What is truly scary about this case is the way it talks about non-custodial parents and unwed fathers, echoing some of the justices' comments in the oral arguments of Abbott v. Abbot, about the Hague Convention on international child abduction. The majority justices equate being a non-custodial parent with complete abandonment of any role as a parent, as if they were personally unfamiliar with the widespread realities of family breakdown and non-marital pregnancy, and had made no effort to investigate how these things work in contemporary society and law. They are extremely skeptical that the Act could have been intended to be used by unwed fathers who have not already had custody, and that skepticism colors their textual interpretation. On the other hand they gush about the adoptive parents, and how the adoptive father cut the umbliical cord himself -- even though the actual father was not invited to do so and it makes no difference whatever to the child. As Justice Scalia, dissenting, sums it up:
"The Court’s opinion … needlessly demeans the rights of parenthood. It has been the constant practice of the common law to respect the entitlement of those who bring a child into the world to raise that child. We do not inquire whether leaving a child with his parents is “in the best interest of the child.”"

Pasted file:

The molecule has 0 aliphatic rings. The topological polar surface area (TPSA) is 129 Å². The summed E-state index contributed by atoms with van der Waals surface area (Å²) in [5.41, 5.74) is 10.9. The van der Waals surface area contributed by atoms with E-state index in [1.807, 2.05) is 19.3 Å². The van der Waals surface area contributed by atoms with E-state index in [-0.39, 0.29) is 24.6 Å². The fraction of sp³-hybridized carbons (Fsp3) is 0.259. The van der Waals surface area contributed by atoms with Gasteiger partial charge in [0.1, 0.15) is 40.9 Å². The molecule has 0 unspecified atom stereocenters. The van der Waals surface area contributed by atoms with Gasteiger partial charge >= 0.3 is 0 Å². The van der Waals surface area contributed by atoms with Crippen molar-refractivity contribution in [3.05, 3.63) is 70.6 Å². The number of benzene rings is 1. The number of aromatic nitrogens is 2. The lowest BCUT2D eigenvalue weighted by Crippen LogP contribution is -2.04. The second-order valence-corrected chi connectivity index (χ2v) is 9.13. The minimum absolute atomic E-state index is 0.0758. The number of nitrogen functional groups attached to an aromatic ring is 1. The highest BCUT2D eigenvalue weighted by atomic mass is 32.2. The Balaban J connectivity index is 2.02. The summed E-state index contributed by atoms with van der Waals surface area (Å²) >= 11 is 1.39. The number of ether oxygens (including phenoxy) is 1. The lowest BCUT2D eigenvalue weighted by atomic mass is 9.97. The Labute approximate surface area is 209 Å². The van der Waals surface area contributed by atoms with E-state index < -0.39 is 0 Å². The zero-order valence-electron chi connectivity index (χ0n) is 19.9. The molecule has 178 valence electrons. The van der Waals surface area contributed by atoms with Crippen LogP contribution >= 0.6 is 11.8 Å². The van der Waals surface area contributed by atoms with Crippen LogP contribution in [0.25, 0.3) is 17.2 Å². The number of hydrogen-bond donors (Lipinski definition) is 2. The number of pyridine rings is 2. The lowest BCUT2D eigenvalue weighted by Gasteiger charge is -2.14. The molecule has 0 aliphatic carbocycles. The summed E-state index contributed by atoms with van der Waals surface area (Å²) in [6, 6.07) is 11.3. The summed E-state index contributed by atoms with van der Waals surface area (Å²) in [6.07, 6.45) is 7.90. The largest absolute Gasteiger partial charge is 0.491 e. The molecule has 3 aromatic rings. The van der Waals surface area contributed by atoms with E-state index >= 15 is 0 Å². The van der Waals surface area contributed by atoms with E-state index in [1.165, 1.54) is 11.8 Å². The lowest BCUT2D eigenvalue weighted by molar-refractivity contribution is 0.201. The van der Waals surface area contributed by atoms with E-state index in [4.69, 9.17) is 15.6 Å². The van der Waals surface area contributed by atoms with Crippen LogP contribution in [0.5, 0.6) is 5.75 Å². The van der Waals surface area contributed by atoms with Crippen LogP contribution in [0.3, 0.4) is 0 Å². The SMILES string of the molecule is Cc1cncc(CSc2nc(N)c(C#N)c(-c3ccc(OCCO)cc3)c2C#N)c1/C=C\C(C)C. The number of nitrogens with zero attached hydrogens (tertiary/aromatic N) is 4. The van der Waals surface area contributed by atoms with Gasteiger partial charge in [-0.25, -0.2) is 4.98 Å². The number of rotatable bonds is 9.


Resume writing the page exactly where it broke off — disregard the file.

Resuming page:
In this case the father had earlier agreed to the mother keeping the child, which is not the same as agreeing to adoption. It did not seem like the same thing to the father, nor does it to most people, nor does the law treat it that way, but the majority opinion sees it as the moral equivalent of "abandoning" a child. He later signed something which would count as a proper consent to adoption, but claimed he didn't understand that the mother was putting the chld up for adoption by third parties -- which is certainly believable given that everyone from young unwed fathers to the Chief Justice of the U.S. Supreme Court has a lot of difficulty understanding basic concepts and distinctions in family law. But anyhow, the federal Indian Child Welfare Act gave him the right to revoke that consent at any time up until the final adoption order was issued, and he did that within that time limit -- in fact, the very next day. That should have been the end of it, and the baby, then four months old, was supposed to have been returned to him immediately at that point under the Act.